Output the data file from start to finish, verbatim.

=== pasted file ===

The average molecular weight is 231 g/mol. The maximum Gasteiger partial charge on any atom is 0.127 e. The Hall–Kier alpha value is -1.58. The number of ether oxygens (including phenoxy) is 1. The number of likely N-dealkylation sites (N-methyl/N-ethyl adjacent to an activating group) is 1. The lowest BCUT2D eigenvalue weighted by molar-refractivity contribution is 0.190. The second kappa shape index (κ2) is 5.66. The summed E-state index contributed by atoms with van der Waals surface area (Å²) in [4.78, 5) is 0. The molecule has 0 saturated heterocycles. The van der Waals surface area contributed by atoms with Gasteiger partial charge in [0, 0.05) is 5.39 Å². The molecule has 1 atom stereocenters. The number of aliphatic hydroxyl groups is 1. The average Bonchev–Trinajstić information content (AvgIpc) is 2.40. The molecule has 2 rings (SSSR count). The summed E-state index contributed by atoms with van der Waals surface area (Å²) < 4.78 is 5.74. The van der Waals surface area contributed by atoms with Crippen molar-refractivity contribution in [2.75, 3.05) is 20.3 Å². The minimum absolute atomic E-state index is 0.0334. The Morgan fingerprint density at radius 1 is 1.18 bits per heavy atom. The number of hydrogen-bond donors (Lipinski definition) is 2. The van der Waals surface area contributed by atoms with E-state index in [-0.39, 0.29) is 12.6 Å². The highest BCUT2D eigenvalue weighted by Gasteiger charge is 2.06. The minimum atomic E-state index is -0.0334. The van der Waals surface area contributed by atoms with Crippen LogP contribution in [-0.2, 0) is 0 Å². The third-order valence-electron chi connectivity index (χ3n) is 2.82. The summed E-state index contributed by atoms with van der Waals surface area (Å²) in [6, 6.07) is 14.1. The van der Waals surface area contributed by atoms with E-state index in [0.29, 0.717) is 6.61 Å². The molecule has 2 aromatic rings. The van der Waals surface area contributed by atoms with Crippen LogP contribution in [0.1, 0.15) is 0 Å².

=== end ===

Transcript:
The average molecular weight is 231 g/mol. The maximum Gasteiger partial charge on any atom is 0.127 e. The Hall–Kier alpha value is -1.58. The number of ether oxygens (including phenoxy) is 1. The number of likely N-dealkylation sites (N-methyl/N-ethyl adjacent to an activating group) is 1. The lowest BCUT2D eigenvalue weighted by molar-refractivity contribution is 0.190. The second kappa shape index (κ2) is 5.66. The summed E-state index contributed by atoms with van der Waals surface area (Å²) in [4.78, 5) is 0. The molecule has 0 saturated heterocycles. The van der Waals surface area contributed by atoms with Gasteiger partial charge in [0, 0.05) is 5.39 Å². The molecule has 1 atom stereocenters. The number of aliphatic hydroxyl groups is 1. The average Bonchev–Trinajstić information content (AvgIpc) is 2.40. The molecule has 2 rings (SSSR count). The summed E-state index contributed by atoms with van der Waals surface area (Å²) < 4.78 is 5.74. The van der Waals surface area contributed by atoms with Crippen molar-refractivity contribution in [2.75, 3.05) is 20.3 Å². The minimum absolute atomic E-state index is 0.0334. The Morgan fingerprint density at radius 1 is 1.18 bits per heavy atom. The number of hydrogen-bond donors (Lipinski definition) is 2. The van der Waals surface area contributed by atoms with E-state index in [-0.39, 0.29) is 12.6 Å². The highest BCUT2D eigenvalue weighted by Gasteiger charge is 2.06. The minimum atomic E-state index is -0.0334. The van der Waals surface area contributed by atoms with Crippen LogP contribution in [-0.2, 0) is 0 Å². The third-order valence-electron chi connectivity index (χ3n) is 2.82. The summed E-state index contributed by atoms with van der Waals surface area (Å²) in [6, 6.07) is 14.1. The van der Waals surface area contributed by atoms with E-state index in [0.29, 0.717) is 6.61 Å². The molecule has 2 aromatic rings. The van der Waals surface area contributed by atoms with Crippen LogP contribution in [0.1, 0.15) is 0 Å².